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Anton-Mendez I. Whose? L2 English speakers' possessive pronoun gender errors. 2011.
Please use this identifier to cite or link to this item: http://e-publications.une.edu.au/1959.11/8157
Whose? L2 English speakers' possessive pronoun gender errors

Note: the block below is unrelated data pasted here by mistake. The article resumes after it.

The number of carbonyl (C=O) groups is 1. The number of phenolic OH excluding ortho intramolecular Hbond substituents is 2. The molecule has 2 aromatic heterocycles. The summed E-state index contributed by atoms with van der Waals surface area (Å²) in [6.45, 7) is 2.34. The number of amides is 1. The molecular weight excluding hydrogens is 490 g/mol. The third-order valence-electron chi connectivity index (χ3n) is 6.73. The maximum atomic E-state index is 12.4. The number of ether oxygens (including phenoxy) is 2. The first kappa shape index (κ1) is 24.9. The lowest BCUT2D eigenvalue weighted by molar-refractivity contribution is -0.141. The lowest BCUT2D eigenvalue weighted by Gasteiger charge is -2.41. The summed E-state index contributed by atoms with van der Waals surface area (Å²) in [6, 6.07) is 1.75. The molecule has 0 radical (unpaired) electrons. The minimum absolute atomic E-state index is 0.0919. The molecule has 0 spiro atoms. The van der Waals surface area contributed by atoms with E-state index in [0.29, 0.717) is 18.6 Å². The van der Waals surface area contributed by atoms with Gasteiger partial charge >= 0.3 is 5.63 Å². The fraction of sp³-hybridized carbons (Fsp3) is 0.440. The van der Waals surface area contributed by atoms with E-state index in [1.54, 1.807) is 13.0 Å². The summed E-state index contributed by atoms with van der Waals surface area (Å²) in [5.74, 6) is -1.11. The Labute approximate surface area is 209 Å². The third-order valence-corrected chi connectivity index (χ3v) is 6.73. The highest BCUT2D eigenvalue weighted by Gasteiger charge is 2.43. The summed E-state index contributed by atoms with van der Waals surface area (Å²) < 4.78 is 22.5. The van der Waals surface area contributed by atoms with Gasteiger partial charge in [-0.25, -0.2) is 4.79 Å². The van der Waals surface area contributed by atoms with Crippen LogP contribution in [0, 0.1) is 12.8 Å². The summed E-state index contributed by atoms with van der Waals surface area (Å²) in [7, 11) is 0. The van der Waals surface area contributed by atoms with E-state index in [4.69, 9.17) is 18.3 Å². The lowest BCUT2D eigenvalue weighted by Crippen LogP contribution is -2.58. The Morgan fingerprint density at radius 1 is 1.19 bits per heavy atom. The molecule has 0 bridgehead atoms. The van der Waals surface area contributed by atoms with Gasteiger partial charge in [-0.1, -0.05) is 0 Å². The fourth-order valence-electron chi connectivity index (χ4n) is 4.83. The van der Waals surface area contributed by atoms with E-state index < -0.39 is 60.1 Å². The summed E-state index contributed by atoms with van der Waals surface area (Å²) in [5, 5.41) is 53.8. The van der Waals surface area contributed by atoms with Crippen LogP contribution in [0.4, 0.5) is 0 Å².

This article reports the results of an experiment on production of his/her in English as a second language (L2) by proficient native speakers of Italian, Spanish, and Dutch. In Dutch and English, 3rd person singular possessive pronouns agree in gender with their antecedents, in Italian and Spanish possessives in general agree with the noun they accompany (possessum). However, while in Italian the 3rd person singular possessives overtly agree in gender with the possessums, in Spanish they lack overt morphological gender marking. Dutch speakers were found to make very few possessive gender errors in any condition, Spanish and Italian speakers, on the other hand, behaved like Dutch speakers when the possessum was inanimate, but made more errors when it was animate (e.g., his mother). Thus, even proficient L2 speakers are susceptible to the influence of automatic processes that should apply in their first language alone. The pattern of results has implications for pronoun production and models of bilingual language production.